Film, Venue

10 Years of Inception

Christopher Nolan’s Inception was released in July 2010, and became a worldwide hit, inspiring parody, homage, and critical acclaim. Made in a very different landscape and context than the one in 2020, it would be easy to underappreciate it. Nolan has become a prominent figure in film in the intervening years and arguably one of the most successful directors in modern cinema. He has acted as a defender of the tried-and-true methods of making a movie, shooting on 70mm film, demanding cinema releases, using practical effects whenever possible (like strapping an IMAX camera to a plane to shoot Dunkirk), and making wholly original films rather than constant sequels and prequels (though when he did venture into adaptations, he created the Dark Knight trilogy, the best set of superhero films ever made). It’s these traditional techniques which have made Inception not feel outdated in the slightest. 

The practical effects are key. A lot of films from the 2000s were over-reliant on CGI that has aged poorly, making them now look like bad animated films. Nolan avoided this by creating mind-bending effects practically. Most famously, the revolving hotel corridor scene used an actual hotel corridor set and a revolving mechanism. In a film where the plot is based on straddling the line between reality and dreams, and more specifically, convincing characters that dreams are reality, using completely real effects to create that reality makes for a much more powerful viewing experience.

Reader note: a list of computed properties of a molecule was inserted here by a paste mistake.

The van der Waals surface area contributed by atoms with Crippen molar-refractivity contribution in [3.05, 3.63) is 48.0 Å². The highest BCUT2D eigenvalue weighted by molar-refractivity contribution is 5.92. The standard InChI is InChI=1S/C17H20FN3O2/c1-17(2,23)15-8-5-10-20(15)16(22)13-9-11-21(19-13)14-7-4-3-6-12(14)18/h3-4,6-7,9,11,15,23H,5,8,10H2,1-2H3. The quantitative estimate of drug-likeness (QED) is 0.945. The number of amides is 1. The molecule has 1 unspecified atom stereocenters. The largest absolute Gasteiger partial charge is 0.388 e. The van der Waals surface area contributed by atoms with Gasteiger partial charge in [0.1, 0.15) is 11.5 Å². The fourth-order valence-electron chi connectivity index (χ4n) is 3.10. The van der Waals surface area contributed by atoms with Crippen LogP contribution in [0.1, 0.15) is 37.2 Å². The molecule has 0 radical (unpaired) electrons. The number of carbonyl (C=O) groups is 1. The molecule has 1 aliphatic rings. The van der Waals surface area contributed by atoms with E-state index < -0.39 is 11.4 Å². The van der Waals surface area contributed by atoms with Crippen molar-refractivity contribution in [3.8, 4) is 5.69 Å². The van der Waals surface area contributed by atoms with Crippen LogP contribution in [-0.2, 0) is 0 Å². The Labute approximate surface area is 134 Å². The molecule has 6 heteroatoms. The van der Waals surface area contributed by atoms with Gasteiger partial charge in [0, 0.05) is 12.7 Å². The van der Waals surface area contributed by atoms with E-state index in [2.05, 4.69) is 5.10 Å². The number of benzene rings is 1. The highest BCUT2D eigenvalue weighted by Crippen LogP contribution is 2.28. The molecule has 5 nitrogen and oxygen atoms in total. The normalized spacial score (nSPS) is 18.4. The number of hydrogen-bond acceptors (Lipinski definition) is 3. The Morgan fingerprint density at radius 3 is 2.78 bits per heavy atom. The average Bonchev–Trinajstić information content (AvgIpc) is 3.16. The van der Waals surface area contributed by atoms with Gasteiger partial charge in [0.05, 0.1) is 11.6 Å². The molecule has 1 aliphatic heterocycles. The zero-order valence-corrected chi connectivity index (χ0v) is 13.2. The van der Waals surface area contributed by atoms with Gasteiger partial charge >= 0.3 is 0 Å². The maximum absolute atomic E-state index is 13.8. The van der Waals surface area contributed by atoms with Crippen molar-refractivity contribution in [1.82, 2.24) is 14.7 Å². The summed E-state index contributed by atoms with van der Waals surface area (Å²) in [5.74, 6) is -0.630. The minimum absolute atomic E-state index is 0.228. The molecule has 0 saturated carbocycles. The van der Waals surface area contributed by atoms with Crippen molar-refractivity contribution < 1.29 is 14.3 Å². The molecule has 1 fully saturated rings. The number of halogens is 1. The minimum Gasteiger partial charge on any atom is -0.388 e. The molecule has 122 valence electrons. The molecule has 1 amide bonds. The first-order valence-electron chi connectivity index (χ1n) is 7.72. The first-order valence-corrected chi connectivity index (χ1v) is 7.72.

There are many elements to discuss about Inception: Leonardo Dicaprio’s incredible performance, the intense, oft-copied score by Hans Zimmer, the beautiful cinematography by Wally Pfister, but it would take days to properly analyse every element of the film (I’ve personally watched multiple 40 minute presentations entirely about the ending). What can be written briefly is this: Inception at its release was one of the most brilliant, beautiful, innovative films ever released, a testament to what filmmaking could and should be. 10 years later, it is that same incredible experience and still one of the greatest films ever made. 

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Matt Branston

Matt Branston

Comment Editor - 2019/20

Co-Deputy Editor - 2020/21